The Treaty of Montgomery was an Anglo-Cambrian treaty signed on 29 September 1267 in Montgomeryshire by which Llywelyn ap Gruffudd was acknowledged as Prince of Wales by King Henry III of England (r. 1216-1272).
It was the only time an English ruler recognised the right of a ruler of Gwynedd over Wales. Llywelyn’s grandfather Llywelyn the Great had previously laid claim to be the effective prince of Wales by using the title “Prince of Aberffraw, Lord of Snowdon” in the 1230s, after subduing all the other Welsh dynasties.
Likewise Llywelyn’s uncle, Dafydd ap Llywelyn, claimed the title of Prince of Wales during his reign from 1240 to 1246. However, Llywelyn’s supremacy in the late 1260s forced recognition of his authority in Wales by an English Crown weakened by internal division.
Conditions of the Treaty
Many of the conditions of the treaty had been anticipated by the Treaty of Pipton (1265) between Llywelyn and Simon de Montfort. The 1267 treaty ceded Builth to Llywelyn, along with Brecon and Gwerthrynion in mid-Wales. The disputed castle of Cefnllys, which Llywelyn had taken from the marcher lord Roger Mortimer in 1262, was restored to Roger with the condition that the land would be tentatively held from Llywelyn.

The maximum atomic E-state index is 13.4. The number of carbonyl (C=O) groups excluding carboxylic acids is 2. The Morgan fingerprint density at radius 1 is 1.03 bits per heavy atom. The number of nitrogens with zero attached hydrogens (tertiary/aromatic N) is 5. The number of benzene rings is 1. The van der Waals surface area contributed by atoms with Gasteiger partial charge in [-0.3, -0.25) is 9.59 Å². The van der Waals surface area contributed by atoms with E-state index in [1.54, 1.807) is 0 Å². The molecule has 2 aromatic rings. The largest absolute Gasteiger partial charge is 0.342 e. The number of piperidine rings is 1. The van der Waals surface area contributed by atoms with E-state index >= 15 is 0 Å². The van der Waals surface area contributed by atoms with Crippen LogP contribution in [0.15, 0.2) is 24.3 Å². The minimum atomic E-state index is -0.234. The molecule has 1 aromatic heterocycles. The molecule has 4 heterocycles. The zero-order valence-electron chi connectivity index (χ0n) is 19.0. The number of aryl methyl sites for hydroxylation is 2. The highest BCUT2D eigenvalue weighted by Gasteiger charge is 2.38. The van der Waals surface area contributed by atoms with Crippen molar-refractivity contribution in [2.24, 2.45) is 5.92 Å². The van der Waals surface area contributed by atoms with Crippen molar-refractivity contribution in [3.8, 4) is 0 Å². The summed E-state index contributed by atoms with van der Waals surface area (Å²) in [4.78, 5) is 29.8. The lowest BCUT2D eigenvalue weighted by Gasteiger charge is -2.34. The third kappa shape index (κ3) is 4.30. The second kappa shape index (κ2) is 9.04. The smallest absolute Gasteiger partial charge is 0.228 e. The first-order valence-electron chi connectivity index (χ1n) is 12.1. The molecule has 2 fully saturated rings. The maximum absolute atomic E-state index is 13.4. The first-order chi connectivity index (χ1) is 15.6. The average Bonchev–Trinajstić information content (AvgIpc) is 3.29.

Llywelyn was also granted Whittington Castle in modern-day Shropshire, previously held by his grandfather in the 1220s, and received an assurance that no castle would be built at Hawarden for sixty years by Robert of Mold, thus helping to secure the north-eastern border of Wales. The treaty also allowed for the reinstatement of Llywelyn’s brother, Dafydd ap Gruffudd, into Welsh society after his defection to England in the early 1260s.
The key text would be seen later by the Lord Edward as:
“XIII. For the principality, lands, homages and grants the prince and his successors will be bound to give fealty, homage and service to the king and his heirs, which he or his predecessors have been accustomed and obliged to give the kings of England.”
Aftermath and Legacy
Though the treaty required Llywelyn to do homage to the king of England for the land, it was in effect an acknowledgement of the power and authority of the prince.
However, after the succession of Edward I as king of England in 1272, relations between England and Wales deteriorated, and Edward declared war on Llywelyn in 1276; the Treaty of Aberconwy of 1277 superseded the stipulations laid down at Montgomery and severely curbed Llywelyn’s power.
In December 1282, fifteen years after the original treaty, the army of Montgomery marched to Builth Wells from Montgomery Castle, to surprise and kill Llywelyn.
After 1295 and the final Welsh War of the thirteenth century, the castle became more of a military backwater and prison than a front line fortress.